By Sarah Mac Donald - 13 December, 2015
However, Irish development agency Trócaire has cautioned that the deal should be regarded as a road map for urgent action as opposed to a definitive solution to protect people from the worst impacts of climate change.
The four key elements of the deal are:
1 – A long-term goal to limit the increase in global average temperatures or global warming to “well below 1.5°C above pre-industrial levels” as this would significantly reduce the risks and impacts of climate change.
2 – National pledges to cut greenhouse gas emissions in the 2020s
3 – A plan to make countries pledge deeper emissions cuts in the future, improving their plans every five years.
4 – Rich nations to provide funding to poorer ones of up to $100bn a year until 2025, and more thereafter, to help with the costs of going green, and the costs of coping with the effects of climate change.
Welcoming the fact that political leaders from 195 countries have for the first time agreed a climate deal, Trócaire said that the eventual success of the Paris Agreement will be determined by future action to build on its foundation.
“The agreement represents a welcome milestone in uniting the world against climate change,” the agency said in a statement on Saturday.
However, according to Trócaire the deal contains significant weaknesses and must be built upon through urgent action from all sectors to protect the most vulnerable.
The absence of human rights at the heart of the agreement highlights the fact that the global political system is still not putting the needs of the world’s poorest people at the heart of its actions, Trócaire criticised.
Speaking from the UN Climate Summit in Paris, Trócaire’s Head of Policy, Lorna Gold said, “The fact that the whole world has agreed to united action on climate change for the first time is hugely significant. The Paris Agreement marks a key shift from whether collective action is necessary, to what type of action is necessary and how it must be delivered.”
“This deal leaves us a long way from preventing the worst impacts of climate change for the most vulnerable but does increase political momentum on the issue. The deal is far from perfect, but it has the potential to set governments on a determined path.”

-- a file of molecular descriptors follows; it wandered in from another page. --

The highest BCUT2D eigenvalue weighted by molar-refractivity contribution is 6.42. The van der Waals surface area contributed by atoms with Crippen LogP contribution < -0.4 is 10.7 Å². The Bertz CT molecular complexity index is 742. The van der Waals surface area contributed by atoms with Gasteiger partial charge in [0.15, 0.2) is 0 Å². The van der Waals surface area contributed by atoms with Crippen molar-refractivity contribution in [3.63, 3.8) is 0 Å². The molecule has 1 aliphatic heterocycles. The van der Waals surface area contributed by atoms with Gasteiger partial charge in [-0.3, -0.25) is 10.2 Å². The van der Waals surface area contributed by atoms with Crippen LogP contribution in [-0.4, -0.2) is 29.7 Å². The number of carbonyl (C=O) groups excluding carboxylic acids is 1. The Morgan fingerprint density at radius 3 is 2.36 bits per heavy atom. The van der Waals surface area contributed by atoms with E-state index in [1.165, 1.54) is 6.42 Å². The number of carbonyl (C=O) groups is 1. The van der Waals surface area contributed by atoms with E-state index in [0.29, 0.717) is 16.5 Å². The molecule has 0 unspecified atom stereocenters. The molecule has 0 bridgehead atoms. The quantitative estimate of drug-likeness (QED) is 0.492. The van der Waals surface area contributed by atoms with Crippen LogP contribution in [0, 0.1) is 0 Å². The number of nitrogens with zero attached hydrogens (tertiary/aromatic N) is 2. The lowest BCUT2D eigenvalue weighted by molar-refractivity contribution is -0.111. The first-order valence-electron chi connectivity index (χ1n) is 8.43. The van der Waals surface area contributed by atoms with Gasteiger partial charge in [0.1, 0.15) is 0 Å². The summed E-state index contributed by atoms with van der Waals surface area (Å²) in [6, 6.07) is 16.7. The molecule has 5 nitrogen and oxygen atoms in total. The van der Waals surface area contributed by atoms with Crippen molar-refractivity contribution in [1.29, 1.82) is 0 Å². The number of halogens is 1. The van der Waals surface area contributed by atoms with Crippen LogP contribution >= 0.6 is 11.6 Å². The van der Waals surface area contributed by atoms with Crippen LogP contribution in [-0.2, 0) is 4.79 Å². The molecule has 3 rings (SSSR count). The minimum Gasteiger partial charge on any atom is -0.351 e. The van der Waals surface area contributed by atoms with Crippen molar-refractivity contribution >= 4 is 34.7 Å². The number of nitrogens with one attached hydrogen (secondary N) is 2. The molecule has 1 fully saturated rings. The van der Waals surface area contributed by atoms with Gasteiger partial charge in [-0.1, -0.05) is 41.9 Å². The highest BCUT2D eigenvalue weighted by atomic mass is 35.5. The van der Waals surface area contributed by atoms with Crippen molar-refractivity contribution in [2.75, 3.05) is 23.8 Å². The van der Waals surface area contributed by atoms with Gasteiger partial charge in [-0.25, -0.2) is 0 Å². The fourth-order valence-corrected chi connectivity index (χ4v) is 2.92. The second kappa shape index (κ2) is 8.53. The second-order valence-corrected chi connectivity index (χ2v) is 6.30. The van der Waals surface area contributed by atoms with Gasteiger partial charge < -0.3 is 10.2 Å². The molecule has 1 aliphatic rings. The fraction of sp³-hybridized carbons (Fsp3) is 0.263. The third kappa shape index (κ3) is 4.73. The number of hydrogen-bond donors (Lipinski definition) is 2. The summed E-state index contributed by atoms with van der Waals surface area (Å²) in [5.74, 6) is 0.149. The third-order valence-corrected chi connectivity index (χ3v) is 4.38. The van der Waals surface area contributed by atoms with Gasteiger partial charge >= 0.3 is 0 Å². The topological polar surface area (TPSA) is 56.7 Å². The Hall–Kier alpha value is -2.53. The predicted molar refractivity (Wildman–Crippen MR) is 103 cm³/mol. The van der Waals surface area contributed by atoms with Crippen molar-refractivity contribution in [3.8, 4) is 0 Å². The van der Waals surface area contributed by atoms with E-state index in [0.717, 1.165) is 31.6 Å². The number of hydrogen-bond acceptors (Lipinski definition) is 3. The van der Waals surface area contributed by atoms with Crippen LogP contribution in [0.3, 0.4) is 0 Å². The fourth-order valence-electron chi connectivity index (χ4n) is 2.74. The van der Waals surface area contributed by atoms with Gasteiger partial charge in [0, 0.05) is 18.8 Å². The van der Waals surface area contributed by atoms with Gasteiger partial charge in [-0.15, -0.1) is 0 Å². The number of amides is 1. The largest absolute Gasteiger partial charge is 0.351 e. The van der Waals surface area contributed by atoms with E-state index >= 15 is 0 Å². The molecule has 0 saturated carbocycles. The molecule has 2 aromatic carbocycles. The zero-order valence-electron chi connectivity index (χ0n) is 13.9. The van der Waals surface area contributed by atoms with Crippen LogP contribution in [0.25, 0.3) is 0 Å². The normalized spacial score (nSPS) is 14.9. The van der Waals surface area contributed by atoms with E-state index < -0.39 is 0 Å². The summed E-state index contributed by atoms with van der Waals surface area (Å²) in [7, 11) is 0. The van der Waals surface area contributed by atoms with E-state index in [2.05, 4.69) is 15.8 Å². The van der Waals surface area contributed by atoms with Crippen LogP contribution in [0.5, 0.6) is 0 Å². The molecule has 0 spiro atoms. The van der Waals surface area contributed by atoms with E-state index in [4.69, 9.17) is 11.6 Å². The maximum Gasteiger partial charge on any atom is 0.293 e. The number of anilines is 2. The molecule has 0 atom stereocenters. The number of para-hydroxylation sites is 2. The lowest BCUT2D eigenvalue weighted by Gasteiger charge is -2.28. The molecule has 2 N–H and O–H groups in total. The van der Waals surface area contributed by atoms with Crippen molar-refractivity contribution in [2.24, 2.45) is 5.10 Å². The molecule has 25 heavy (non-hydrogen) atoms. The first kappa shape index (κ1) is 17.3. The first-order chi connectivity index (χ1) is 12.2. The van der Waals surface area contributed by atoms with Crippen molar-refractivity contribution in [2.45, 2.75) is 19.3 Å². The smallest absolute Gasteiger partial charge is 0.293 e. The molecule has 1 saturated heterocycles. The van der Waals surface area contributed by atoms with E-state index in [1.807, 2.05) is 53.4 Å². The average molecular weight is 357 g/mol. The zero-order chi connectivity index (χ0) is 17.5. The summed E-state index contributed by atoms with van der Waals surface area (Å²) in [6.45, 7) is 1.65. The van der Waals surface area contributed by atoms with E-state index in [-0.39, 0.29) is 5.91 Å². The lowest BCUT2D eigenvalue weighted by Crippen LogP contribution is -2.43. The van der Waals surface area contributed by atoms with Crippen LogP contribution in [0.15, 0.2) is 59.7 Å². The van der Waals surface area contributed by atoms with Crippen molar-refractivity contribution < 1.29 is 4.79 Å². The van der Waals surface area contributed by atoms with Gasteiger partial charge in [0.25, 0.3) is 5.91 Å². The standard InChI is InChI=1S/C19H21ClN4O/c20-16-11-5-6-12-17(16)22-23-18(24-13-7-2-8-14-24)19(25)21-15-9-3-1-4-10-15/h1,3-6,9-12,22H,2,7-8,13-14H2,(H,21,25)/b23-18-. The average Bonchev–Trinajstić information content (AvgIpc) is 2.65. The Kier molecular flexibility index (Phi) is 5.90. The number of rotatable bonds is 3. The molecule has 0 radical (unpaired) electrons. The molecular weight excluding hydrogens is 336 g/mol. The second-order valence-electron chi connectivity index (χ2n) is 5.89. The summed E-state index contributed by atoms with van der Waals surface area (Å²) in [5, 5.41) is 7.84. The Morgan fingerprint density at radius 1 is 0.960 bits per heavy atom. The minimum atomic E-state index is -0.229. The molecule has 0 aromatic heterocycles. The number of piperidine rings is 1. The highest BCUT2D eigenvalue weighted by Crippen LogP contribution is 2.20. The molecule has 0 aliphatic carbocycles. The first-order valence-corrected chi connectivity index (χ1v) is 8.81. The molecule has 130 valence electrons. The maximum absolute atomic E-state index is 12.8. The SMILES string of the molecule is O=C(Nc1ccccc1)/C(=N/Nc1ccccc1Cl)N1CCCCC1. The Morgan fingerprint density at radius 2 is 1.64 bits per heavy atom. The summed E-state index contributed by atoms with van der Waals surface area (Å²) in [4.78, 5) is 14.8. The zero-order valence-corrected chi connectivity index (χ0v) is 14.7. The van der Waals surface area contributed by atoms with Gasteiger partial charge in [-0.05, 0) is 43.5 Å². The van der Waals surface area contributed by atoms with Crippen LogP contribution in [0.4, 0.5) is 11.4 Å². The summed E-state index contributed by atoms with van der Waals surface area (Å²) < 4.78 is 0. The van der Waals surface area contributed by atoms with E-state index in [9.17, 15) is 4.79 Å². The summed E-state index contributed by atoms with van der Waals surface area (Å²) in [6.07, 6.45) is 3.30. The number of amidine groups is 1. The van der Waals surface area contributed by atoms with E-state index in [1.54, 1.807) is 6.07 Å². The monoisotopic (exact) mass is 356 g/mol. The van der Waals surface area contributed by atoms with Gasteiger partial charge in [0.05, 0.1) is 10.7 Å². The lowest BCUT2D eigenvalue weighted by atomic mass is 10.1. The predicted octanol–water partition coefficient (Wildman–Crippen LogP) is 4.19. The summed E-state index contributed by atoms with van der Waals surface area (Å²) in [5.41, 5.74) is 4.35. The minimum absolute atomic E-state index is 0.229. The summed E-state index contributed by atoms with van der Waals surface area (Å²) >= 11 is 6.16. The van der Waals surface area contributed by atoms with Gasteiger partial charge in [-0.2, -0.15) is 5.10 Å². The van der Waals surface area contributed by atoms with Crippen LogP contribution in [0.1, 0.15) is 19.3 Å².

She said the deal was the result of the growing public demand for governments all over the world to take action on climate change.
“Governments knew they couldn’t return home without an agreement. This Summit has highlighted the fact that politicians are lagging behind people on the desire for climate action and they need to catch-up,” she suggested.
“No stroke of a pen can solve this urgent and growing crisis. This deal can set the right conditions and clear the path for even greater effort by everyone over the coming years. Public pressure must continue from all sides and everyone. Each of us has the opportunity to get on board and make positive changes.”
Commenting on terms of the agreement, Lorna Gold said that there are positive starting points, including a focus on providing financial support to developing countries impacted by climate change.
However, the absence of human rights protections from the heart of the text and an ambiguous long-term goal means it is still unclear whether we have a strong solution based on climate justice.
“Climate change is one of the major drivers of poverty and hunger in the developing world. Protecting people experiencing hunger or poverty as a result of drought or storms has to be the fundamental purpose of any global agreement, so it is very disappointing that the agreement fails to refer to the need to protect human rights. Real climate justice means enshrining the rights of the most vulnerable at the heart of our actions.”
“Given the huge number of people facing hunger and lack of access to sufficient and nutritious food in developing countries, the Agreement does not place enough emphasis on the key issue of protecting food security. However, it does recognise that food production is threatened by the adverse impacts of climate change.”
“The reference to limiting global warming to 1.5 degrees Celsius is the headline announcement but the process to make that a reality is still lacking.”
“To achieve this, politicians needed to definitively signal the beginning of the end of the fossil fuel era by 2050. It’s important to have ambitious targets but even more important is the policy ambition to actually achieve them. The new review process in the agreement is a start but this needs to be backed up by regular increased.”
Lorna Gold also said that the Irish Government has much work to do to set Ireland on the right path towards meeting EU emission reduction targets and playing a positive role in the global efforts to protect people from climate change.
“Governments all over the world, including Ireland, now have to take urgent concrete steps to reduce emissions across all sectors. The Dáil recently passed Ireland’s first climate legislation.”
“Under the terms of the new legislation, which was signed into law this week, the national action plan does not have to be produced until 2017 but that is far too late. We need the action plan in 2016 to give Ireland the best chance of meeting its 2020 targets and build on the global political momentum that Paris has delivered.”